Yes, thanks, I fully understand the issue with returning a const char* to a temporary, that was an oversight on my part! I'm still not entirely clear why it's not compiling if std::stringstream is move only, I assume my class isn't move only in which case I presume I need to provide a move constructor and operator=? – Graeme Aug 25 '12 at 17:09
    
Yes, you need to provide your own move members if desired. The user-declared destructors inhibit the compiler from supplying these. And I don't believe you'll be able to explicitly default them at this time, though you may be able to in the future. There's a language issue under discussion on committee on this part: open-std.org/jtc1/sc22/wg21/docs/cwg_active.html#1402 – Howard Hinnant Aug 25 '12 at 17:34
    
You are correct, even by removing destructors from the class definition the compiler error remains. Thanks for assistance. – Graeme Aug 25 '12 at 17:48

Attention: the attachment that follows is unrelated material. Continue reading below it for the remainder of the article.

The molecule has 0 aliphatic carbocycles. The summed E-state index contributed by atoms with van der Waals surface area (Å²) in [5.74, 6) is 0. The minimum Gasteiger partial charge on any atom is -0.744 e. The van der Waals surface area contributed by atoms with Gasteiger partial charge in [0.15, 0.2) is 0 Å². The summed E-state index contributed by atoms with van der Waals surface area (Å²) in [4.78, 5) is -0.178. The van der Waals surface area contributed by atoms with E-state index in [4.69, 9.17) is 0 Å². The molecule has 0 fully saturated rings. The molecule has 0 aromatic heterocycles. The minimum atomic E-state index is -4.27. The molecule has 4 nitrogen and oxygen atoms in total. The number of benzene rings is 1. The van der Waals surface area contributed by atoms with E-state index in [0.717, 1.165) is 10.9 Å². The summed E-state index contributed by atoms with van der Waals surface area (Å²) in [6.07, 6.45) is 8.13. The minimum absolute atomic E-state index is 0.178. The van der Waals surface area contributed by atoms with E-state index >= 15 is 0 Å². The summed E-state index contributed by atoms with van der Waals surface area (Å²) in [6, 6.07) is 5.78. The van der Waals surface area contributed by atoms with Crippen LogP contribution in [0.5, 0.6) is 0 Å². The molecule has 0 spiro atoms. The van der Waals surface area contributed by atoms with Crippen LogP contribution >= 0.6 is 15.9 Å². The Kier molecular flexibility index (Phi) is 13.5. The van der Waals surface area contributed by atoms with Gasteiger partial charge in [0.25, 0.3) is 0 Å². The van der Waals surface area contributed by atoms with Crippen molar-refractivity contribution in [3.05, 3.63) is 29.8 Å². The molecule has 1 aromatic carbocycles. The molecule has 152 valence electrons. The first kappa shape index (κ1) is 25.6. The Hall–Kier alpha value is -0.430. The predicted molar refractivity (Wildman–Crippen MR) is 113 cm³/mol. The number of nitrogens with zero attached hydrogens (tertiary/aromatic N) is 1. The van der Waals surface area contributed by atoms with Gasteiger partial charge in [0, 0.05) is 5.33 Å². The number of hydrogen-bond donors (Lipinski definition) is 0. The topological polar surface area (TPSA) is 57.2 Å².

Exception(const std::string& file, const unsigned line)
            { 
                stream_ << (file.empty() ? "UNNAMED_FILE" : file) << "[" << line << "]: ";
            }

This constructor does not call its base constructor, so the compiler generates a call to the default constructor, std::runtime_error::runtime_error(). But std::runtime_error does not have a default constructor, which is what the error message is telling you. To fix this, read about std::runtime_error and call one of its constructors.

EDIT: okay, here's the real problem (not that what I address above isn't a problem, too): the template Exception has a data member of type std::stringstream; streams cannot be copied, so the compiler can't generate a copy constructor to use for the throw.

share|improve this answer
    
Incidentally, the stuff about "deleted" is a C++11-ism; apparently the default constructor for std::runtime_error is marked with = delete, which tells the compiler not to generate it, even if it otherwise would. Looks like the error message got a bit tangled up... – Pete Becker Aug 25 '12 at 15:35
    
I've now added explicit calls to std::runtime_error("") but still see the error message :( – Graeme Aug 25 '12 at 15:41
    
Spot on, brilliant thanks! – Graeme Aug 25 '12 at 16:56